Customer Experience News & Trends

3 common myths about adding value for customers

Value is a moving target. It’s anything a particular customer wants it to be at a given time. And the key to adding value is seeing it through a customer’s eyes and selling it that way.

Here are three common myths about adding value:

  1. Value only applies only to a product or service. What you’re selling is more than just the product or service itself — it’s a bundle that includes service, reliability and trust. The customer buys all three.
  2. Value relates only to combating price objections. Adding value is a good offensive tactic to combat any objections — and not just about price. When used effectively, value-added selling encourages prospects and customers to look beyond price.
  3. It’s too much extra work. While adding value may require additional effort, with practice and consistency, it becomes second nature. Those efforts pay off with higher profit margins, increased sales and better customer loyalty.

Guidelines for adding value

When it comes to adding value, here are some guidelines to remember:

  • Customers are more knowledgeable. The Internet, email and competition have made them more knowledgeable and their decision making more analytical. They base their purchasing decisions on the strengths of the company’s solutions to their needs.
  • Customers expect service that goes beyond on-time deliveries and good communication. Service now means becoming a valuable resource for the customer. If they don’t receive this level of service, they go elsewhere.
  • Customers expect salespeople to be a valuable resource for them. If your ideas only relate to what you’re selling, you’re not adding value. Value comes from making a continuing contribution to a customer’s success.
  • Customers look beyond immediate results. Long-term thinking is essential when trying to add value. Getting yourself to look down the road is a key to future success. Customers want to do business with companies that learn their business and come up with new ideas to help them in their business.

Trust is key

Trust is the key ingredient in value-added selling. Customers are bombarded with so much conflicting and contradictory product information, the element of trust is indispensable to establishing a business relationship.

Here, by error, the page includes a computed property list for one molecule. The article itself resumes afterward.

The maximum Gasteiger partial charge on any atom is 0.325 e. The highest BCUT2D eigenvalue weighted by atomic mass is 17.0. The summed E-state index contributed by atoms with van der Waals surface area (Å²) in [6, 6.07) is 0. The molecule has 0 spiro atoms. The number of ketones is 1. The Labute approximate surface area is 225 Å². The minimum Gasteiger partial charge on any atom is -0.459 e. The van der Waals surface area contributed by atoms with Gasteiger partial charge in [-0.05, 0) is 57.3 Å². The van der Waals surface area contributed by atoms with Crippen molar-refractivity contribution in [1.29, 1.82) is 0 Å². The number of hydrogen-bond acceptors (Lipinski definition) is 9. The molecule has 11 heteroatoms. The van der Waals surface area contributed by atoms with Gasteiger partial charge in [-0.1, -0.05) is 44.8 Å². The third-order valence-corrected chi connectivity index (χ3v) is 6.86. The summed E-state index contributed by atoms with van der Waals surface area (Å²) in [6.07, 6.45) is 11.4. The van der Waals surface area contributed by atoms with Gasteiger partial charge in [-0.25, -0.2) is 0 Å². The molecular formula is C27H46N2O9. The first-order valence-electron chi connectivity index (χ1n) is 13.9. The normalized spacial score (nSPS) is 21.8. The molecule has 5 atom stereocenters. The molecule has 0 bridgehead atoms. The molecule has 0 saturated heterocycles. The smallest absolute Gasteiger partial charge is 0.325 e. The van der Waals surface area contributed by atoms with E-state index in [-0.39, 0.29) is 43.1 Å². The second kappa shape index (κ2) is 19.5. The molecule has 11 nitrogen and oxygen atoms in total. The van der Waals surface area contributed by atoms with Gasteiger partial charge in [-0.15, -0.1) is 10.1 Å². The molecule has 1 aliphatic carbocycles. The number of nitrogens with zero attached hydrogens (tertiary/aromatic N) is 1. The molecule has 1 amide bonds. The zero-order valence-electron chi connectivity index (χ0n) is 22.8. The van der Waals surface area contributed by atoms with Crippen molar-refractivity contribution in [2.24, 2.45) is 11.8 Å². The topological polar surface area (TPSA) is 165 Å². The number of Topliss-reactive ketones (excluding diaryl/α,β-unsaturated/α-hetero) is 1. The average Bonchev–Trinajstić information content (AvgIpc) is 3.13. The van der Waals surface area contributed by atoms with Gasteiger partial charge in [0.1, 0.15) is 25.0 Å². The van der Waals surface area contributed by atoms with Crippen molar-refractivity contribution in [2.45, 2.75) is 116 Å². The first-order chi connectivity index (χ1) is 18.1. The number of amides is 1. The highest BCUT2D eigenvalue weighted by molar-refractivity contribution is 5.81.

Trust usually advances in small steps over time instead of in one giant step. These steps are usually the result of doing something of value for a customer beyond the sales transaction.

Five trust-building strategies:

  1. Invest the time necessary to understand your customer completely. Customers who feel understood usually trust more. By involving yourself more deeply in your customer’s business, you’ll also become indispensable.
  2. Be consistent. Earning trust is a time-consuming process that advances when you deliver value consistently over time. Customers accept value promises from salespeople they trust.
  3. Listen more, talk less. Talking does not build trust, but listening does. Customers trust companies that listen to what they have to say, especially when it comes to needs and expectations.
  4. Establish common ground and become more familiar to customers. Customers trust what is familiar to them. Establish common ground for dialogue when meeting with prospects or customers by bringing up a topic you know you have in common with the customer.
  5. Provide greater responsiveness to customer problems. Speed is a critical component of value with today’s customers. Saving customers time and providing the answers to problems are essential value-added elements.

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